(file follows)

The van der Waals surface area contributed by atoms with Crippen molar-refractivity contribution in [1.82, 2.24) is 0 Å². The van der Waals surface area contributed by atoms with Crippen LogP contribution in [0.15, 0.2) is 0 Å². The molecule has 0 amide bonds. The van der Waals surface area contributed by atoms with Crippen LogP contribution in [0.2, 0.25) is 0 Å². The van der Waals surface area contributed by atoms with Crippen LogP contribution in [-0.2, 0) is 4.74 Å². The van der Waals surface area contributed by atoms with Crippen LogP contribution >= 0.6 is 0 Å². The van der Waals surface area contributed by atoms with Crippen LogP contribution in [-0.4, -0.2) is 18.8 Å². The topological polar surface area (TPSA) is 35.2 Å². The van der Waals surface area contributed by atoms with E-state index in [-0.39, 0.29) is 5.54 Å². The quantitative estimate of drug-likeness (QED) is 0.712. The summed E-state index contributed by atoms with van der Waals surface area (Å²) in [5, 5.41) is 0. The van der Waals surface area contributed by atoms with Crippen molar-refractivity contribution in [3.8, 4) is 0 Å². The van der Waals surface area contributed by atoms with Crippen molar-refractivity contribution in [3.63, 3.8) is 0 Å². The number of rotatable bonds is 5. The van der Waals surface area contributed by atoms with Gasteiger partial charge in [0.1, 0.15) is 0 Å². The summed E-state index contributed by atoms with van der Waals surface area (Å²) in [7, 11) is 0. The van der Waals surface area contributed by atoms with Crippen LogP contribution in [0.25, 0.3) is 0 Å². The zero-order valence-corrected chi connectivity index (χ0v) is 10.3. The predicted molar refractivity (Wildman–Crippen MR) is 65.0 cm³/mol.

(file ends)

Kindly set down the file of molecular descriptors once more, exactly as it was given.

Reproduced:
The van der Waals surface area contributed by atoms with Crippen molar-refractivity contribution in [1.82, 2.24) is 0 Å². The van der Waals surface area contributed by atoms with Crippen LogP contribution in [0.15, 0.2) is 0 Å². The molecule has 0 amide bonds. The van der Waals surface area contributed by atoms with Crippen LogP contribution in [0.2, 0.25) is 0 Å². The van der Waals surface area contributed by atoms with Crippen LogP contribution in [-0.2, 0) is 4.74 Å². The van der Waals surface area contributed by atoms with Crippen LogP contribution >= 0.6 is 0 Å². The van der Waals surface area contributed by atoms with Crippen LogP contribution in [-0.4, -0.2) is 18.8 Å². The topological polar surface area (TPSA) is 35.2 Å². The van der Waals surface area contributed by atoms with E-state index in [-0.39, 0.29) is 5.54 Å². The quantitative estimate of drug-likeness (QED) is 0.712. The summed E-state index contributed by atoms with van der Waals surface area (Å²) in [5, 5.41) is 0. The van der Waals surface area contributed by atoms with Crippen molar-refractivity contribution in [3.8, 4) is 0 Å². The van der Waals surface area contributed by atoms with Crippen molar-refractivity contribution in [3.63, 3.8) is 0 Å². The number of rotatable bonds is 5. The van der Waals surface area contributed by atoms with Gasteiger partial charge in [0.1, 0.15) is 0 Å². The summed E-state index contributed by atoms with van der Waals surface area (Å²) in [7, 11) is 0. The van der Waals surface area contributed by atoms with Crippen LogP contribution in [0.25, 0.3) is 0 Å². The zero-order valence-corrected chi connectivity index (χ0v) is 10.3. The predicted molar refractivity (Wildman–Crippen MR) is 65.0 cm³/mol.